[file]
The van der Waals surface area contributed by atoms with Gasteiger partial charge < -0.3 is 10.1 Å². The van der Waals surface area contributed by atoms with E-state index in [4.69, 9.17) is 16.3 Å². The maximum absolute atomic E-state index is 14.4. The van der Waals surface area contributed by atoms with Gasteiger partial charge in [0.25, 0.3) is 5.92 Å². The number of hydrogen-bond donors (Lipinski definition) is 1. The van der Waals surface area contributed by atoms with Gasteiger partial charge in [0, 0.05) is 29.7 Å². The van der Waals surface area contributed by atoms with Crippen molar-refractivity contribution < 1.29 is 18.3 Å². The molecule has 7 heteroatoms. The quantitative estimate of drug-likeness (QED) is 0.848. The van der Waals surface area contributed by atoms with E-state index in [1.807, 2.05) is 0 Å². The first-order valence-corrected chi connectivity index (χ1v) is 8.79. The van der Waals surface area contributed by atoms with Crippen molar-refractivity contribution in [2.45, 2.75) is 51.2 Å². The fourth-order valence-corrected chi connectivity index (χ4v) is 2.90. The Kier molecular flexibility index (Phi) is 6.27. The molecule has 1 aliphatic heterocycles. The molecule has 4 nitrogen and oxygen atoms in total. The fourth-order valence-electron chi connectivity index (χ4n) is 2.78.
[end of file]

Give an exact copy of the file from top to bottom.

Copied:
The van der Waals surface area contributed by atoms with Gasteiger partial charge < -0.3 is 10.1 Å². The van der Waals surface area contributed by atoms with E-state index in [4.69, 9.17) is 16.3 Å². The maximum absolute atomic E-state index is 14.4. The van der Waals surface area contributed by atoms with Gasteiger partial charge in [0.25, 0.3) is 5.92 Å². The number of hydrogen-bond donors (Lipinski definition) is 1. The van der Waals surface area contributed by atoms with Gasteiger partial charge in [0, 0.05) is 29.7 Å². The van der Waals surface area contributed by atoms with Crippen molar-refractivity contribution < 1.29 is 18.3 Å². The molecule has 7 heteroatoms. The quantitative estimate of drug-likeness (QED) is 0.848. The van der Waals surface area contributed by atoms with E-state index in [1.807, 2.05) is 0 Å². The first-order valence-corrected chi connectivity index (χ1v) is 8.79. The van der Waals surface area contributed by atoms with Crippen molar-refractivity contribution in [2.45, 2.75) is 51.2 Å². The fourth-order valence-corrected chi connectivity index (χ4v) is 2.90. The Kier molecular flexibility index (Phi) is 6.27. The molecule has 1 aliphatic heterocycles. The molecule has 4 nitrogen and oxygen atoms in total. The fourth-order valence-electron chi connectivity index (χ4n) is 2.78.